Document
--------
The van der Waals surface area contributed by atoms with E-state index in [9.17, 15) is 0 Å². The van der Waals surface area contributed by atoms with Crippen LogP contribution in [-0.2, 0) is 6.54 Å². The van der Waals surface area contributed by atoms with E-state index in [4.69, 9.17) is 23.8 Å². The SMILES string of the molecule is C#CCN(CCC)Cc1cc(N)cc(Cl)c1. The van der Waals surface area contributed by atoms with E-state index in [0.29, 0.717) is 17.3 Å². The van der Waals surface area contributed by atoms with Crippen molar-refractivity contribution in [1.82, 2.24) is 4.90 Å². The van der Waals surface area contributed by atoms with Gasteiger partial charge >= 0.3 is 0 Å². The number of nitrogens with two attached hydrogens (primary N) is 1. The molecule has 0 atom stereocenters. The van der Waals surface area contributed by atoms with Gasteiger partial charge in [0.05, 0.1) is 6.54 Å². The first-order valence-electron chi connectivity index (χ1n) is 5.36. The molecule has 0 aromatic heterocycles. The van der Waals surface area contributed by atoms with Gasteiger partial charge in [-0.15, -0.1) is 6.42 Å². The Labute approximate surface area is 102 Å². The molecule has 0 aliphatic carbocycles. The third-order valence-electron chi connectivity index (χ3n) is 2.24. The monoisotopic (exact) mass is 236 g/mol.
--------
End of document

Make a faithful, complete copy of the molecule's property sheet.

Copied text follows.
The van der Waals surface area contributed by atoms with E-state index in [9.17, 15) is 0 Å². The van der Waals surface area contributed by atoms with Crippen LogP contribution in [-0.2, 0) is 6.54 Å². The van der Waals surface area contributed by atoms with E-state index in [4.69, 9.17) is 23.8 Å². The SMILES string of the molecule is C#CCN(CCC)Cc1cc(N)cc(Cl)c1. The van der Waals surface area contributed by atoms with E-state index in [0.29, 0.717) is 17.3 Å². The van der Waals surface area contributed by atoms with Crippen molar-refractivity contribution in [1.82, 2.24) is 4.90 Å². The van der Waals surface area contributed by atoms with Gasteiger partial charge >= 0.3 is 0 Å². The number of nitrogens with two attached hydrogens (primary N) is 1. The molecule has 0 atom stereocenters. The van der Waals surface area contributed by atoms with Gasteiger partial charge in [0.05, 0.1) is 6.54 Å². The first-order valence-electron chi connectivity index (χ1n) is 5.36. The molecule has 0 aromatic heterocycles. The van der Waals surface area contributed by atoms with Gasteiger partial charge in [-0.15, -0.1) is 6.42 Å². The Labute approximate surface area is 102 Å². The molecule has 0 aliphatic carbocycles. The third-order valence-electron chi connectivity index (χ3n) is 2.24. The monoisotopic (exact) mass is 236 g/mol.